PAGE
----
Post-apocalyptic shooters have been gaining steam, and some even compare well with the modern-day military games that are so popular. Metro 2033 is not quite up to par with its contemporaries, but it does enough things well to warrant a look.
Instead of taking to the streets of an American city after nuclear fallout, Metro 2033 plunges you below ground into the dark and dank railway lines of Moscow. Replacing familiar surroundings with this dismal atmosphere gives the game extra life.
Light is both your friend and enemy in the tunnels. Using your headlamp can uncover needed items, but it also can draw attention from mutated creatures and ticked-off humans. Shut off the lamps, torches, and the like, and you get the reverse — a gunfight or attack that goes from easy to life-threatening in no time. Seeking balance in stealth and run-and-gun keeps Metro 2033 fresh.
The visuals aren't the best, but lighting elements keep most of the quirks and issues at bay. The game is full of dull artificial intelligence and there are flukes in the controls that hinder play. These problems aren't severe enough to make you quit playing, but you may long for a more complete game.
Metro 2033 tries to balance among several genres — shooter, survival and the like — so it doesn't excel at any one thing. Instead, it finds success in simply being solid in many aspects, and that's enough.
Not every game is built to win awards or shatter sales records. That's not a knock on Supreme Commander 2, but you should know up front that you will get a decent game experience out of this title, but nothing earth-shattering.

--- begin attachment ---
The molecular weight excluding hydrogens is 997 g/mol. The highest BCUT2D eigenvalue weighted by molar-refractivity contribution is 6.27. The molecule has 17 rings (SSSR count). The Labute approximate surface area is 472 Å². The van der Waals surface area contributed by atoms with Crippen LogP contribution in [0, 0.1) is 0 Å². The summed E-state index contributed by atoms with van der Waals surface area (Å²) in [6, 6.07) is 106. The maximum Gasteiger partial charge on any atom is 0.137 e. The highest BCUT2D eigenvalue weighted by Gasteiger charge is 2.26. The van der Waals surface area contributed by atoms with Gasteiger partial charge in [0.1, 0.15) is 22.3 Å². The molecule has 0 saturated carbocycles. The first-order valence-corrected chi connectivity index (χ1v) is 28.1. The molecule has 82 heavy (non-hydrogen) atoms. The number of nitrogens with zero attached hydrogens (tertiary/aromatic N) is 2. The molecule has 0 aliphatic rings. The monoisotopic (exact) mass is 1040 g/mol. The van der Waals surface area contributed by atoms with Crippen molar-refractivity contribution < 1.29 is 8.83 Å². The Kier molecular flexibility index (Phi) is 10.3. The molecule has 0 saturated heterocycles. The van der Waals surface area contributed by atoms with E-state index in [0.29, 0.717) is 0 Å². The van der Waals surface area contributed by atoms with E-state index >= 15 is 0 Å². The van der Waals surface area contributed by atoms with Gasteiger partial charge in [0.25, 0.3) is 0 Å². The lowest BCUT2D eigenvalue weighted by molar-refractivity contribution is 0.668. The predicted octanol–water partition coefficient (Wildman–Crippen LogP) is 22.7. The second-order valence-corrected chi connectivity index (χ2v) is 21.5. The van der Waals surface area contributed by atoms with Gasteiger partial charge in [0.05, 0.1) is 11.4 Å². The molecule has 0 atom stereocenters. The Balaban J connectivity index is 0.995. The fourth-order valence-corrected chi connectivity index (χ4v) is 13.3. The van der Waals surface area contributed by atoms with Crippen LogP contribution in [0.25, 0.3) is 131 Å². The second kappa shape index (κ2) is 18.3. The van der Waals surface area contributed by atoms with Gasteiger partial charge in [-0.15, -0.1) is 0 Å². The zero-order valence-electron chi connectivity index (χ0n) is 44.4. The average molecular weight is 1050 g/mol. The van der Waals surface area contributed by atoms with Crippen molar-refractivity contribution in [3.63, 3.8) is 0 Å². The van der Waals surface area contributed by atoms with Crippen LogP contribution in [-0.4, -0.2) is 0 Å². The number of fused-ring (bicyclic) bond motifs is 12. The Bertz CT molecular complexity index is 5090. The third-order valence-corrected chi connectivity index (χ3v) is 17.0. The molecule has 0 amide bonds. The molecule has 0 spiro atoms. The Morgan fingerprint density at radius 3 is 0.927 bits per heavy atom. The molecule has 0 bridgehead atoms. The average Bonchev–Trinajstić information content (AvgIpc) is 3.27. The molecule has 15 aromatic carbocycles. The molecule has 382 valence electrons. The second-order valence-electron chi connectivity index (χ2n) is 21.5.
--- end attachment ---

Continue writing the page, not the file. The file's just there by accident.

You almost wonder if the developers made this game as an apology to fans for the original. That title was lacking on many levels, so betting that anyone with a memory of that game would buy a sequel is almost insulting. Developers may have figured that gamers would assume that if a sequel had been made the franchise must be decent enough to try.
That said, Supreme Commander 2 is worth a shot, with some caveats. First, make sure you are not a savvy real-time strategy (RTS) gamer. Chances are, even on the higher difficulty settings, you won't get much of a challenge. Second, keep your expectations in check. Visually the game can be bland and the audio is relentlessly spotty and poorly timed.
The game performs best when approached like a primer for those wanting to dip their feet into the RTS genre. The scale of the battles is encompassing, and the ability to play as three different factions provides a solid variety of robots and other tech to unleash in battle. Three factions — United Earth Federation, Cybran, and Illuminate — push the story along and offer a sense of place and importance in the collective battle against the Seraphim.
More experienced RTS players likely won't appreciate the game's improvements in scale, faction weapons and story, but newer gamers can easily access the changes. Supreme Commander 2 may be a sequel, but it definitely plays and feels more like a game for newcomers.